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25 April 2016 @ 09:53 pm
Can't You Be a Shining Example AND a Horrible Warning?  
Pieter Hintjens, the until-recently maintainer of ZeroMQ and a fair bit of other open-source code, is a terrifying man, whose recent description of his clearly-fatal cancer has gained some fame. I hope to be as bloodlessly straightforward about human foibles and as curmudgeonly many decades hence when my own time comes.

He wrote a book called The Psychopath Code, which may be read online for free. It purports to be about understanding and foiling a specific group of people who are very approximately the same as might be called "psychopaths" or "sociopaths" in a pop-psych way (but not those clinical disorders, not really.)

It puts forward a few really interesting ideas, starting with such people as predators, and as defectors on the social contract of mutual altruism. Not new exactly, but an area with plenty of room for new ideas, and he has some good ones.

Interspersed with them, you'll find a variety of interesting opinions, from the lucid-but-improbable to the wildly unlikely (psychopaths develop near-perfect acting and cold reading without practice, and have Dunbar Numbers far higher than the neurotypical.)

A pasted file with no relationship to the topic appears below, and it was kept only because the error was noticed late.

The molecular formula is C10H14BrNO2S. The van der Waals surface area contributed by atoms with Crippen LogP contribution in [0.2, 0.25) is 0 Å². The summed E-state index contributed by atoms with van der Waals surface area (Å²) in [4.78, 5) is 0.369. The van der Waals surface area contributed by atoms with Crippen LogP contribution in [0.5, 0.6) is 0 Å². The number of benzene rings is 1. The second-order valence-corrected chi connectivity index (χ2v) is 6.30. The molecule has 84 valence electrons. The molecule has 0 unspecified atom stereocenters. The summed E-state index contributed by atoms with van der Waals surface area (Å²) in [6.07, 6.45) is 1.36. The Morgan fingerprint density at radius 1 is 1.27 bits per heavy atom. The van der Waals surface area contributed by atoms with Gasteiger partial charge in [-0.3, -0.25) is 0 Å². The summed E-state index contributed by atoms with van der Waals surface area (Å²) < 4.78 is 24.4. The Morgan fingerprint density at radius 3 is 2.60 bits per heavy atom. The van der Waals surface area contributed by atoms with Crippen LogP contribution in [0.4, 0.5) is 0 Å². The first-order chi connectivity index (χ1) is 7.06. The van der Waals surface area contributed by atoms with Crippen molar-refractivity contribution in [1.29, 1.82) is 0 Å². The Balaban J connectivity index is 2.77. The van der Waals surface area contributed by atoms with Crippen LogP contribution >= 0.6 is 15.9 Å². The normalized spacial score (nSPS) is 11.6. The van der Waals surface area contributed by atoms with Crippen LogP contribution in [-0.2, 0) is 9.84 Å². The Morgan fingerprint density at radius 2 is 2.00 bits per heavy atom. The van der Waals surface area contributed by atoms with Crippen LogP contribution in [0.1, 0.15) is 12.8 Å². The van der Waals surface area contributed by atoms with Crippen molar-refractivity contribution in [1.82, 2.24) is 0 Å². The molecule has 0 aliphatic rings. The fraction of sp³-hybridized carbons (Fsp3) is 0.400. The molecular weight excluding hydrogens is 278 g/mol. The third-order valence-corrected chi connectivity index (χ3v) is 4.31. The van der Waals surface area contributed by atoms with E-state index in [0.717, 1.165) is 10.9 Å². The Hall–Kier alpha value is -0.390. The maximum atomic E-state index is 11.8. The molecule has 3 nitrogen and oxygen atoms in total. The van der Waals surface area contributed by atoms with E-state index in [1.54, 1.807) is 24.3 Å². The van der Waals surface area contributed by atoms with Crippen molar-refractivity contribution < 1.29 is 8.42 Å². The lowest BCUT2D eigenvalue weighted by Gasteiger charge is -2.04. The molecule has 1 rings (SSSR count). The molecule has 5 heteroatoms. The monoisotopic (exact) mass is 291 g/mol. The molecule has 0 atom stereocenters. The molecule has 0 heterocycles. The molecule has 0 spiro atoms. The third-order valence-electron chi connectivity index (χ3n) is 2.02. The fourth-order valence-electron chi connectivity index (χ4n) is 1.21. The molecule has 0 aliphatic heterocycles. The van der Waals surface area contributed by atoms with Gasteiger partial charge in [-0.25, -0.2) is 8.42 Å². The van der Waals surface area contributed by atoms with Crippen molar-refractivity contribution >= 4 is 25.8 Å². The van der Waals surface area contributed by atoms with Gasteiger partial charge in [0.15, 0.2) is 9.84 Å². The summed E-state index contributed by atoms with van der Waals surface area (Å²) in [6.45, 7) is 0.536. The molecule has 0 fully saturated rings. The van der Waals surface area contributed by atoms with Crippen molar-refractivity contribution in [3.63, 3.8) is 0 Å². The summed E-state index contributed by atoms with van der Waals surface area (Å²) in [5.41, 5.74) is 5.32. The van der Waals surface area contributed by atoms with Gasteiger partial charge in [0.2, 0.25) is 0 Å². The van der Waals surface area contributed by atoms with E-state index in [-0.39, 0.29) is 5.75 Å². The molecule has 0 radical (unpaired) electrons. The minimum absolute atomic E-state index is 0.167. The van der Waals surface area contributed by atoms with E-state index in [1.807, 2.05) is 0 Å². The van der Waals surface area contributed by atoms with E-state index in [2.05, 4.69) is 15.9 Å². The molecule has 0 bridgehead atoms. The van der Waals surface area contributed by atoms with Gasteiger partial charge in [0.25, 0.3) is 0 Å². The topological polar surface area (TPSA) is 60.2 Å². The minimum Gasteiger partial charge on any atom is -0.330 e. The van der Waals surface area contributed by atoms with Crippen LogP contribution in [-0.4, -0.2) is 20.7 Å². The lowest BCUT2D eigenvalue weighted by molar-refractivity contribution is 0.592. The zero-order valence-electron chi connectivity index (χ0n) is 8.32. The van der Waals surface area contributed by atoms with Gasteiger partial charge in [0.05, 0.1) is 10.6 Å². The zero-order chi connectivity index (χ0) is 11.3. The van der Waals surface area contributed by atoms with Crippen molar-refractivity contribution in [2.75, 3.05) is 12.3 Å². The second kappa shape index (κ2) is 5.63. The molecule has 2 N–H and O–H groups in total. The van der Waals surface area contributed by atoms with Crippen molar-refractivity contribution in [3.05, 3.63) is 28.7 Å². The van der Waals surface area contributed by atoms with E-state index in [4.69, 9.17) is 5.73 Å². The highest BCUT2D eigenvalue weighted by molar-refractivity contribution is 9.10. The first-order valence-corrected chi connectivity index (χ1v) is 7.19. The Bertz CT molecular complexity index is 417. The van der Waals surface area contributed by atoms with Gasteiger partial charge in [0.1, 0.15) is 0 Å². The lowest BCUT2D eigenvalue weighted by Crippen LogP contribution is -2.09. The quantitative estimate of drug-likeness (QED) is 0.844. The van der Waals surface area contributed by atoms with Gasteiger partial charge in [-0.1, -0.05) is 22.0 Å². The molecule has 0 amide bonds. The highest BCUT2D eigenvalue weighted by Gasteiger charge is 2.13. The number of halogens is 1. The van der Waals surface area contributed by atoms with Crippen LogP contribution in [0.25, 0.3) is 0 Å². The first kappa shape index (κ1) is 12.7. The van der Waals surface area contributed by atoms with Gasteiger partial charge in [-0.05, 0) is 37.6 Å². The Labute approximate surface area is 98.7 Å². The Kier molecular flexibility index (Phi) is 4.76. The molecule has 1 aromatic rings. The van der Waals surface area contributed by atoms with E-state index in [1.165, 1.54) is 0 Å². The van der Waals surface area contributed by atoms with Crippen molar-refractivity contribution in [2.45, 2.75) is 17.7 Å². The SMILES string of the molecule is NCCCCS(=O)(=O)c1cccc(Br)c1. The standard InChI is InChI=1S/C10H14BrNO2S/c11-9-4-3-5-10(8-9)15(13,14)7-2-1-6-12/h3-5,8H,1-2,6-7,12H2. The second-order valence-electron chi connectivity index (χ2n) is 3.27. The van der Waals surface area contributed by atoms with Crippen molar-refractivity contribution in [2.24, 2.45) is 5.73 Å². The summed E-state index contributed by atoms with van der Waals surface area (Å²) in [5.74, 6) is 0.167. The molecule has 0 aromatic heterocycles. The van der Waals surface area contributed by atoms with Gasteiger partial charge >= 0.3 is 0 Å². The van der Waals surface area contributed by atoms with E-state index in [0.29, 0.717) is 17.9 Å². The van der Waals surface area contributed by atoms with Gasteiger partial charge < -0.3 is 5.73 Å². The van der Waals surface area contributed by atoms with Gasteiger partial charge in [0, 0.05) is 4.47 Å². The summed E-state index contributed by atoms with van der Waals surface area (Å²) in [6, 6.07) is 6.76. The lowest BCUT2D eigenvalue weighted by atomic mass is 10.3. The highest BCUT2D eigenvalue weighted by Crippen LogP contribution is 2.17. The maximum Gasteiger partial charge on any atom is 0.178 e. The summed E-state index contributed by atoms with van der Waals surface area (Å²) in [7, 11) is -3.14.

Should you have time, I recommend a quick skim of it. It's an interesting idea. Don't take him too seriously... But if you were to pretend this was a work of Victorian Naturalism and the Psychopath was a creature that a blustery old Englishman was describing from his safari into Darkest Africa, you might find the whole more tolerable, and the lessons within more interesting.

I may just find old blustery Victorian accents charming. Fair warning.

It purports to be a description of subclinical psychopaths as a form of human predator... And actually, it mostly accomplishes that if you're willing to fudge on the details, and treat it as a warning rather than an accurate measurement.

Of course, it also purports to be a full defense against the same, and an understanding of them. Between you and me, maybe you shouldn't be quite that secure in some of the facts therein.

Even a blustery old Victorian naturalist has been known to be wrong now and again.